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Individuals and Human Systems: Searching for Knowledge Between the Disciplines

By: Shawn Nichols | 18 Jun | 0 comments

 


I walk in two worlds though neither is home.

My work and education are based in and on human systems and psychology. I’m drawn to both for a sense and deeper understanding about when, how, and if people connect.  The energy from groups has been a positive reinforcement for me that people co-create and deliver a collective goal while empowering themselves and others. Airplanes fly, bridges get built, and communities mend themselves. No man, or woman, is an island.

The psychological aspect of my focus involves my search for knowledge about who connects well or not, and about the mutual impact that individuals and groups have on each other. The “camera” zooms in, a short internalized video is taken, and my reflection on the individual begins. Often, without pathologizing or disrespecting people, we begin to form opinions of our coworkers, community members, and family. I believe that our view is a noetic snapshot based on a physical presentation and that no two people share the same exact view. That belief is where collaboration and insight into human development gets interesting for me.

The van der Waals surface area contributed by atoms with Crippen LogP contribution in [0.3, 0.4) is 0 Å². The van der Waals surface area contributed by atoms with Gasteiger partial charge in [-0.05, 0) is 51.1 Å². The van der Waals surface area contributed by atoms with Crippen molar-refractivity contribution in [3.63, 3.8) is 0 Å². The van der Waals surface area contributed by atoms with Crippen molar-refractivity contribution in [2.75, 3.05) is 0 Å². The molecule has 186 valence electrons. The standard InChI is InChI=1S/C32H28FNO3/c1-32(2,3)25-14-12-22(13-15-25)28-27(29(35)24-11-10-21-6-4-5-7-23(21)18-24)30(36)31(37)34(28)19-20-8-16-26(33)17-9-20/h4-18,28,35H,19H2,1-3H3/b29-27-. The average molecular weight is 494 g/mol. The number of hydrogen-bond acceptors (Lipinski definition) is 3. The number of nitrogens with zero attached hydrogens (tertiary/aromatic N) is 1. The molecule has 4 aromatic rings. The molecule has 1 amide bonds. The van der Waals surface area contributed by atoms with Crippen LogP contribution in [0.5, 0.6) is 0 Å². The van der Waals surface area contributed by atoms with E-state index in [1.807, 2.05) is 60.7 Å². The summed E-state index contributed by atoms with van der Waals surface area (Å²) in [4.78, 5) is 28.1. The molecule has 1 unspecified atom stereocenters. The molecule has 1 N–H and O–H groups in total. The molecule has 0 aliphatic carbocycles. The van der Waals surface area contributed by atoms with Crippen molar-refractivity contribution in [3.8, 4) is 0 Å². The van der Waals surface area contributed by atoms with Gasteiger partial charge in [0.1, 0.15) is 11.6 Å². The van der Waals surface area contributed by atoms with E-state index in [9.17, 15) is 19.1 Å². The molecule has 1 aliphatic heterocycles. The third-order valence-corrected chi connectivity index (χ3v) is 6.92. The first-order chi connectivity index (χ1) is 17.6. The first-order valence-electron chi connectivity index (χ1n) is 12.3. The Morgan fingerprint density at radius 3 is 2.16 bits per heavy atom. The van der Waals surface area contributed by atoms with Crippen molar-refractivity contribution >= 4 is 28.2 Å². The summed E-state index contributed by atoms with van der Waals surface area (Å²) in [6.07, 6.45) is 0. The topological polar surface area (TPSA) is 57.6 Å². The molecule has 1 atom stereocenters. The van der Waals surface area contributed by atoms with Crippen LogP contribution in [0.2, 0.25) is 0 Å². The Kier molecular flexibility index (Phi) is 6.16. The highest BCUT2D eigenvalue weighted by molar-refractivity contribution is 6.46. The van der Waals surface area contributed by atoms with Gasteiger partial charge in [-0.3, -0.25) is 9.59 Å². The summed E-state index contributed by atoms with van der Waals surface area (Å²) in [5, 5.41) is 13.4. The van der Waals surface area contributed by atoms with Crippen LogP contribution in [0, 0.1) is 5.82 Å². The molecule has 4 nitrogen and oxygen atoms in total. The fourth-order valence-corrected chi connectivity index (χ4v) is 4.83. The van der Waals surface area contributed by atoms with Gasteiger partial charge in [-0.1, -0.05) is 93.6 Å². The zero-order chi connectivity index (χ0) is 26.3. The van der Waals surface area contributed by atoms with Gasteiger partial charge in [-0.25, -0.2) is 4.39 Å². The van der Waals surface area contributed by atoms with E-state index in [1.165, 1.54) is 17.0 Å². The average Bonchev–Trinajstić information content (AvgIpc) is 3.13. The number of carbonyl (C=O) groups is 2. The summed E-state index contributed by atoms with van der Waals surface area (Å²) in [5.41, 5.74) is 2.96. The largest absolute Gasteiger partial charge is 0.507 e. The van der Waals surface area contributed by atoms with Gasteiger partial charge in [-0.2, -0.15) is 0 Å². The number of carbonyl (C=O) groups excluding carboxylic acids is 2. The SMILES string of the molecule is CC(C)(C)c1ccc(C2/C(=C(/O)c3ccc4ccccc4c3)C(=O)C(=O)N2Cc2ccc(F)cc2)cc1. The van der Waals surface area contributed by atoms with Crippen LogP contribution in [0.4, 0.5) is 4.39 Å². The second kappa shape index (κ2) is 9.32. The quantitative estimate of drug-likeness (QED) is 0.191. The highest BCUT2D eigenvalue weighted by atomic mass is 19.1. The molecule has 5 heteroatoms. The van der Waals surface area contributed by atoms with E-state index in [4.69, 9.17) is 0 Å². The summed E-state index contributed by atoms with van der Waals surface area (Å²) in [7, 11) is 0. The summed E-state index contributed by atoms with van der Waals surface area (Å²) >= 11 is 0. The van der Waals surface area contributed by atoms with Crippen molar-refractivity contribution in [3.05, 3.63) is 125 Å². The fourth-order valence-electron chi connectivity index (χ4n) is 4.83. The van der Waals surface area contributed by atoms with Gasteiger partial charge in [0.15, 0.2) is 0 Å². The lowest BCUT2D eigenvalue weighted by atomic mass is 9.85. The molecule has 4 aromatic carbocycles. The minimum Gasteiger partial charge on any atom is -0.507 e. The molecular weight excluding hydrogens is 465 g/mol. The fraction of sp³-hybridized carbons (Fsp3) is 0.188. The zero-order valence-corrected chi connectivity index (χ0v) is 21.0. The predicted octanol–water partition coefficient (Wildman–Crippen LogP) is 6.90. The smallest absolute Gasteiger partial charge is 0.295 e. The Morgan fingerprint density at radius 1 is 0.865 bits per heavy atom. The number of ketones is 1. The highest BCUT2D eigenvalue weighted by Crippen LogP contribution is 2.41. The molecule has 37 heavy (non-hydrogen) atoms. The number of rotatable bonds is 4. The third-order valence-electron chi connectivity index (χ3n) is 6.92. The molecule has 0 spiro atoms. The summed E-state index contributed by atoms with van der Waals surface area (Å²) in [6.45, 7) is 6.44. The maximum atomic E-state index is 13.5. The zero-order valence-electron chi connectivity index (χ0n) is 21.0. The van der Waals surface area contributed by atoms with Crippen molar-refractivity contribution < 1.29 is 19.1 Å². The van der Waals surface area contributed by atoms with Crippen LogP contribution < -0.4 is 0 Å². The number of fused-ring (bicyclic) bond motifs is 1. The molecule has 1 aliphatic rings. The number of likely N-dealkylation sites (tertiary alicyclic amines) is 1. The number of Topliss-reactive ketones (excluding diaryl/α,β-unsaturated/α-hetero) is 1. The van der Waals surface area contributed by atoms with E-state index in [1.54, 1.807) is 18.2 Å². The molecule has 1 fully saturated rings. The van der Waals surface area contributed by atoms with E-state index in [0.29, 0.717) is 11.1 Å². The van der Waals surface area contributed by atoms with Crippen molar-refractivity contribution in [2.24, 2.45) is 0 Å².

In the organization development literature, I find there are beautiful descriptions regarding the social impact of unique contributions by individuals. In the psychology literature, much attention is given to how individuals both derive meaning from their contributions  and work to overcome social relationship obstacles. Passing from one pile of books to another, I am struck by the heavy focus of one mindset over the other.  Why do we click? Does “clicking” improve the success of a group undertaking?

My psychology friends and colleagues tell me I’m too systems oriented to be properly respectful of the individual and my systems friends roll their eyes. I never know when I’ve said too much about either concept to the wrong people.  This walking on thin ice seems to be a pretty good place to observe the world.

Read other posts by Shawn Nichols

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